Alibaba is on its way to a record-breaking initial public offering that could raise more than $21 billion. As investors and spectators alike countdown to the expected first day of trading Friday, here’s everything you need to know about the Chinese e-commerce giant in one place.
How big is the IPO and why is it worth so much?
Alibaba is on track to become the largest U.S. IPO ever with a market value exceeding Amazon.
The company raised the top end of it’s IPO price to $68 from a range of $60 to $66 per share after Alibaba attracted record demand from investors, covering its full offering only two-days into its road show.
The big question is how the IPO will do once it hits the market, especially considering how hard it is to calculate Alibaba’s real valuation amid its murky financials. A good starting point is to compare it with the public debuts of Google (GOOG) and Amazon (AMZN). For example, when Amazon went public it was selling primarily books online, and bankers couldn’t properly (or accurately) value the future trajectory of the company. Alibaba has similarly huge ambitions.
Who’s winning big on this deal beyond Alibaba? Are there losers?
Yahoo (YHOO) owns a nearly 22% stake in the Chinese e-retailer and stands to make a hefty profit when Alibaba goes public. At $60, the very low end of the expected range, Yahoo’s stake would be worth $31.4 billion.
After being left out in the cold on the Alibaba deal, Bank of America (BAC) has found its own way to profit off the massive IPO. The bank developed a security that uses SoftBank, Alibaba’s biggest shareholder, as a foundation for estimating the company’s valuation.
SoftBank’s founder and CEO Masayoshi Son has also profited handsomely from Alibaba’s IPO. Son became Japan’s richest man after Softbank’s shares climbed 16% since Sept. 8, boosting his net worth to $16.6 billion. He surpassed Fast Retailing Co.’s chairman Tadashi Yanai for the richest title.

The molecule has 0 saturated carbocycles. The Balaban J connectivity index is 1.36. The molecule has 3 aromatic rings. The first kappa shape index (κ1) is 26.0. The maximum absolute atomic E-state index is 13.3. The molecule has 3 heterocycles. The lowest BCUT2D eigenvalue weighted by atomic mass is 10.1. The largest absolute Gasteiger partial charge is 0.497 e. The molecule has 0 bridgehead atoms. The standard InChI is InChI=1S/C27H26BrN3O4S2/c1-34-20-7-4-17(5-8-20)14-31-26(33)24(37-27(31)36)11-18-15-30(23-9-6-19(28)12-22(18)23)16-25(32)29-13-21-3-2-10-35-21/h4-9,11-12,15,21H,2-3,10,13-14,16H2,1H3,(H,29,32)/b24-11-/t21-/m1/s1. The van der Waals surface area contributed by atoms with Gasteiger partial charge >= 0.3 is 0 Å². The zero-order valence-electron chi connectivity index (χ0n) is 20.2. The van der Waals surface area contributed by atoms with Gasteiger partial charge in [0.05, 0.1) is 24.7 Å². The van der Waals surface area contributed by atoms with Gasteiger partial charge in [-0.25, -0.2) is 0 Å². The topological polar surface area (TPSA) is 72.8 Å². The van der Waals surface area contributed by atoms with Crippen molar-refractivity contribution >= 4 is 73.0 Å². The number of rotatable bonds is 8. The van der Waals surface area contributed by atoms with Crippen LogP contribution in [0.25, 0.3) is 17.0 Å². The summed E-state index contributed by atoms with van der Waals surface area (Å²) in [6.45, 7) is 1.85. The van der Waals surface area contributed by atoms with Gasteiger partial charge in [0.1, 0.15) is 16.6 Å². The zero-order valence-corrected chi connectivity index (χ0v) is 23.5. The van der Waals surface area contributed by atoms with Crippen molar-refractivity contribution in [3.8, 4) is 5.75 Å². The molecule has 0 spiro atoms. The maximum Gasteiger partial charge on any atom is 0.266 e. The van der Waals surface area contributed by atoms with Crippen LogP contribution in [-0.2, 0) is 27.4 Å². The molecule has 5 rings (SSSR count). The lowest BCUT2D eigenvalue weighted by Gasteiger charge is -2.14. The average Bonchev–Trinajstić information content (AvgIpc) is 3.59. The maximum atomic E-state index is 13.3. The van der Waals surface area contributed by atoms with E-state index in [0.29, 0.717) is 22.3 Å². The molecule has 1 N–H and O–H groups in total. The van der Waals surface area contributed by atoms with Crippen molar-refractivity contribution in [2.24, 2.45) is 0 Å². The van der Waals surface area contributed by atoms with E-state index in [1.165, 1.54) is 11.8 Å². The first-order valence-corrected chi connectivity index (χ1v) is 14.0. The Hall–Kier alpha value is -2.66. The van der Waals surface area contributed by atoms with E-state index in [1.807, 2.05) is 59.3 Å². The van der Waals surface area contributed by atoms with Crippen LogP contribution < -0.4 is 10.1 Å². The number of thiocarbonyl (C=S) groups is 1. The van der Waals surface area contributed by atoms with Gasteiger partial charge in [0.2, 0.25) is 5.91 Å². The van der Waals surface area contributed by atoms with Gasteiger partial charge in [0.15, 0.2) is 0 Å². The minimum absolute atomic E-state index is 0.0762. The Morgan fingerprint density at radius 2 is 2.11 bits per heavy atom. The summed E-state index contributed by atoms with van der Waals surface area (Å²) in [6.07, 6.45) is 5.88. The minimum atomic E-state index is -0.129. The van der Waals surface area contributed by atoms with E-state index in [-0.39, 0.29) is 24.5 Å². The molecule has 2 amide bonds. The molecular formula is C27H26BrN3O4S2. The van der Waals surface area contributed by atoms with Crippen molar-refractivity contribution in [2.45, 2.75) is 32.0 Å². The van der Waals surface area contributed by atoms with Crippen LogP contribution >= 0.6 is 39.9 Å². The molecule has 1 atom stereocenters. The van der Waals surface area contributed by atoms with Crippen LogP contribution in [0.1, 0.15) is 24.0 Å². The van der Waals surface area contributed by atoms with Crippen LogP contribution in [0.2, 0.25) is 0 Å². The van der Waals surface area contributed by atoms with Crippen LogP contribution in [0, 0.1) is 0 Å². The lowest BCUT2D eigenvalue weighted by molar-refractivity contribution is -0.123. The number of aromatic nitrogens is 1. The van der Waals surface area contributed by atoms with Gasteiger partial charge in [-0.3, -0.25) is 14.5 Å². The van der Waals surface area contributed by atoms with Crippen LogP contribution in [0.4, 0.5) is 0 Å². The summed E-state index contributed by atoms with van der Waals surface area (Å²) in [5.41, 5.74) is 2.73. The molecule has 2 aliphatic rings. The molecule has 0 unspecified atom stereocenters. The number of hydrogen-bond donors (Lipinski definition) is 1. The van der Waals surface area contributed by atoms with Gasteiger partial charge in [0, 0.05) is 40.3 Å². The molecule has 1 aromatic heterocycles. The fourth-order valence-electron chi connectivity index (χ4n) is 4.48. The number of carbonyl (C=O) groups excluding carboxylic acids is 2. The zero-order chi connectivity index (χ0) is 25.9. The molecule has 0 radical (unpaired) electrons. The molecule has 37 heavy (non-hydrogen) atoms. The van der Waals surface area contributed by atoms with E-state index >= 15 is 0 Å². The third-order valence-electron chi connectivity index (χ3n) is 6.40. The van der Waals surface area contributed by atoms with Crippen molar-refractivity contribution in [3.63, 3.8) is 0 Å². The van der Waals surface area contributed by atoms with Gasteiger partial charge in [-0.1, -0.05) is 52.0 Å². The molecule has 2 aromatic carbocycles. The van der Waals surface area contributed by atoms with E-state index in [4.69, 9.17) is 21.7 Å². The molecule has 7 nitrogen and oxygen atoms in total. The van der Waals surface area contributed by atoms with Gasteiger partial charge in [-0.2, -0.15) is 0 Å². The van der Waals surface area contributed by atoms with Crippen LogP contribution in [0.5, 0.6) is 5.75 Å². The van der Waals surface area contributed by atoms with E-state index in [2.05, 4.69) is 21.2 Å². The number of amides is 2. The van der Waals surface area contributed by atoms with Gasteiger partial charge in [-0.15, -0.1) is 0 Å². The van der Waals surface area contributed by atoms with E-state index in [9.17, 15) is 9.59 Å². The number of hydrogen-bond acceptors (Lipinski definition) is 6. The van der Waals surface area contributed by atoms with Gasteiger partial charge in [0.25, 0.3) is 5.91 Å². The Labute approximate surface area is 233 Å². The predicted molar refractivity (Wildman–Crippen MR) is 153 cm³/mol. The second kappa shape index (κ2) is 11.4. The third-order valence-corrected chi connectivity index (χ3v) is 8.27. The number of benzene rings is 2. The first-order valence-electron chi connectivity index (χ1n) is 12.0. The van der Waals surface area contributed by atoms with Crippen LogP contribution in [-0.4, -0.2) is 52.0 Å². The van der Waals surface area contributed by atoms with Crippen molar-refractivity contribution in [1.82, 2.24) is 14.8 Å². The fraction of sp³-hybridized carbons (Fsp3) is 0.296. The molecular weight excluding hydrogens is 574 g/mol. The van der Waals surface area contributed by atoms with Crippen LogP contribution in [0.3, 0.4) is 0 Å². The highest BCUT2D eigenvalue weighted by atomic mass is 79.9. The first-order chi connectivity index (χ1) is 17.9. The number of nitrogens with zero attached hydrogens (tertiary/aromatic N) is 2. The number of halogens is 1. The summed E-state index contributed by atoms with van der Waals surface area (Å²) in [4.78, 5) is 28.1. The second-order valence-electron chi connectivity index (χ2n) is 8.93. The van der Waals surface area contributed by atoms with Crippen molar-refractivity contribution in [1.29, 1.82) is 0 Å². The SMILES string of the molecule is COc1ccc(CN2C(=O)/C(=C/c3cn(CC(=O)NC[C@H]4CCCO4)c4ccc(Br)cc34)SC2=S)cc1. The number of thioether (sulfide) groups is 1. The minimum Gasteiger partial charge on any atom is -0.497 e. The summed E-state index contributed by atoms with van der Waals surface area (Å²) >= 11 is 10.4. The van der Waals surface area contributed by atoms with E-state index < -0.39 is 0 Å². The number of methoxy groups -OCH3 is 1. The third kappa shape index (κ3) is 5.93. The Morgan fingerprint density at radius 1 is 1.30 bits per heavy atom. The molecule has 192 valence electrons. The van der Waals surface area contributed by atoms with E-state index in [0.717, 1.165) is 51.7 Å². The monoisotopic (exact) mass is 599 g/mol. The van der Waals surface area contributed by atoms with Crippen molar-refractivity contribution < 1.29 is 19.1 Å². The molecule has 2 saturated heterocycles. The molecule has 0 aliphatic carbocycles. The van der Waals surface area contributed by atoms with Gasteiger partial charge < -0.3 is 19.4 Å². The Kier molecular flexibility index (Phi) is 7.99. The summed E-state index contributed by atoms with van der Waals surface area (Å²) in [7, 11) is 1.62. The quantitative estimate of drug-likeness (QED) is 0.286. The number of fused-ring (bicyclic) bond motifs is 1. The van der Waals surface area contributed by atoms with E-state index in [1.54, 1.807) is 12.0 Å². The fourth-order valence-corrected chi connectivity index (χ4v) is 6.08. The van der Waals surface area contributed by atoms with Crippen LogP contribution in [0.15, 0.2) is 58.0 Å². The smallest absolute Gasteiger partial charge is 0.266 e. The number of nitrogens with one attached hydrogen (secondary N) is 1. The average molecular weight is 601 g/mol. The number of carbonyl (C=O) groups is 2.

The six lead underwriters, led by Goldman Sachs (GS), stand to make about $30 million each in fees. Those underwriters and other banks could rake in even more cash depending on how much Alibaba’s shares pop in the first day of trading. However, any jump in the stock in the first days of trading is money left on the table by Alibaba — and big shareholders like Yahoo and CEO Jack Ma.
Alibaba’s employees and anointed outsiders are also positioned to cash in big. Over the past 15 months, Alibaba has been issuing huge and very lucrative stock grants to its workers and certain close business associates that could be worth about $4.5 billion. That value could be even higher if its IPO prices above $66 a share.
Silicon Valley has been eyeing Alibaba carefully. Not quite as a competitor, but certainly as an active sparring partner for investments and, perhaps, acquisitions of tech startups.
What’s so great about Alibaba?
Alibaba is China’s largest e-commerce company–and a big part of daily Chinese life. It has a business model similar to eBay in that it acts as a middleman between buyers and sellers. Alibaba had an annual revenue of $8.5 billion on over $300 billion worth of goods sold on its sites, and its sales are on track to well surpass that this year. Second quarter revenue grew 46%, much of that due to strong sales growth through transaction on mobile devices.
Alibaba has also successfully gone where Amazon and eBay have yet to break through: business-to-business products. Alibaba’s online sales platform lets businesses – big and small – to order supplies, from vanilla copy paper and pencils to more elaborate custom-built car engines and parts. Wholesale revenues are still a small piece of the overall –11.8% of total revenue–but represents an area of potential growth for the online retailer.
The Chinese retailer has a standout track record for developing talented women in its top ranks. A third of Alibaba’s 18 co-founders are women, and two top females, Lucy Peng and Maggie Wu, are the duo responsible for the company’s IPO behind the scenes.
So, is Alibaba a good investment?
This is the billion dollar question. Fortune’s Stephen Gandel and Shawn Tully sat down to battle it out on camera. Gandel says that shares of the Chinese retailer might end up being worth much more than Wall Street bankers seem to think. Tully, on the other hand, says stay away: Alibaba may be on its way to success, but that’s not nearly nearly enough to make it a good investment. We’ll soon find out who was right.